At the very time that Pedro Ramirez came up to help the unfortunate Severino Chaves, who was lying at full length in the street aforementioned, the defendant was seen in the same street by the police officers, Mauricio Aesquivel and Teofilo Javier, who chanced to be walking along there; his right hand was stained with blood and grasped a dagger or pocketknife, which was likewise bloody; he would not halt on being commanded to do so, and, after threatening the said officers, ran toward the inner part of a piece of land planted to nipa-palms; all of which conduct on the part of the defendant, Numeriano Ramos, as well as the circumstances of having blood on his right hand and his carrying at the time a weapon also stained with blood, constitute grave and conclusive circumstantial evidence of his guilt, as derived from facts duly proven.

And if, to the testimony of several trustworthy witnesses who heard the ante-mortem statements of the deceased, and to the aforementioned circumstantial evidence, there be added the corroborative evidence derived from the defendant’s disappearance from the place of his residence, without his being found the night of the crime, June, 16, 1910, until he was arrested by the Constabulary, on the 7th of the following month of October, which is also circumstantial evidence of guilt — all these data combined and weighed together in connection with the other merits of the case, in accordance with the rules of sane judgment and good common sense, produce in the mind a full conviction of the guilt of the defendant, beyond all reasonable doubt, as the sole proved perpetrator of the mortal wound inflicted upon the deceased, Severino de Chavez.

The defendant pleaded not guilty, but, notwithstanding his denial and his exculpatory allegations, absolutely devoid of proof and shown at trial to be completely false, the record discloses full and irrefutable proof that, on account of resentment and trouble with the deceased and the latter’s wife, and without just or legitimate motive, he assaulted and inflicted the mortal wound upon the hapless Chaves.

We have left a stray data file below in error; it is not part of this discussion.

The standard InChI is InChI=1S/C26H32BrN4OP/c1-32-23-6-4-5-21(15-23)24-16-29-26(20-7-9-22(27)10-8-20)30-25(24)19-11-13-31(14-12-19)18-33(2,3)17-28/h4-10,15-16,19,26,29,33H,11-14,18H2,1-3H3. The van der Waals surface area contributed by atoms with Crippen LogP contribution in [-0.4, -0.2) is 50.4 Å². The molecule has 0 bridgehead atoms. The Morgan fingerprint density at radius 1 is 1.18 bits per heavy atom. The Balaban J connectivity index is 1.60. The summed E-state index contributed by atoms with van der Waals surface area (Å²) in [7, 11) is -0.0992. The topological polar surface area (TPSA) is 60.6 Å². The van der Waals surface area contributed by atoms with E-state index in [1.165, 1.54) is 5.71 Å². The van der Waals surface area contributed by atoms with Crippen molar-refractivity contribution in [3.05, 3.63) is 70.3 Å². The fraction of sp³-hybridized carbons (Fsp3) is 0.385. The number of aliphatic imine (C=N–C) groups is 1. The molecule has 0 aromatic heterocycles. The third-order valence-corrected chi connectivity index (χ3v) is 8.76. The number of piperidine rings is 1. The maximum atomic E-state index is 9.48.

Thus it is not true that the defendant, on the night and hour of the crime, was, as he alleged, at his brother Teofilo’s house in company with Melecio Daola and Candida Ramos, at a considerable distance from the place of the crime, because, besides this brother, who corroborated his allegation, his other relatives, Daola and Candida, were not presented as witnesses in his defense; and it is undeniable that, a few moments after the crime, the policemen, Aesquivel and Javier, saw him walking fast with his right hand covered with blood and carrying a bladed weapon, also bloody, in the same street where the deceased was assaulted and found stretched upon the ground.

Ramos alleged, in justification of his conduct, that he had accompanied the deceased to Sablayan, Mindoro, to do some business in connection with stock, under the promise made to him that he should receive one-third of the profits; but that afterwards, notwithstanding that the business produced a profit of P1,200, the deceased refused to give him even so much as two pesos, and would give him no money at all in spite of his requests and the fact that his family had nothing to eat, wherefore he was obliged to borrow some money from Domingo de Jesus, who corroborated this latter statement. The wife of the deceased, however, contradicted the defendant. She testified that it was not true that her husband owed him any sum whatever, for the reason that she paid him P20 for his services in accompanying her husband to Mindoro, in accordance with the agreement made, and P10 more for getting four head of stock, left on that island; so that the defendant, when he with his family left the deceased’s residence, was able to buy a house for P30. This testimony was corroborated by Julian Caliope.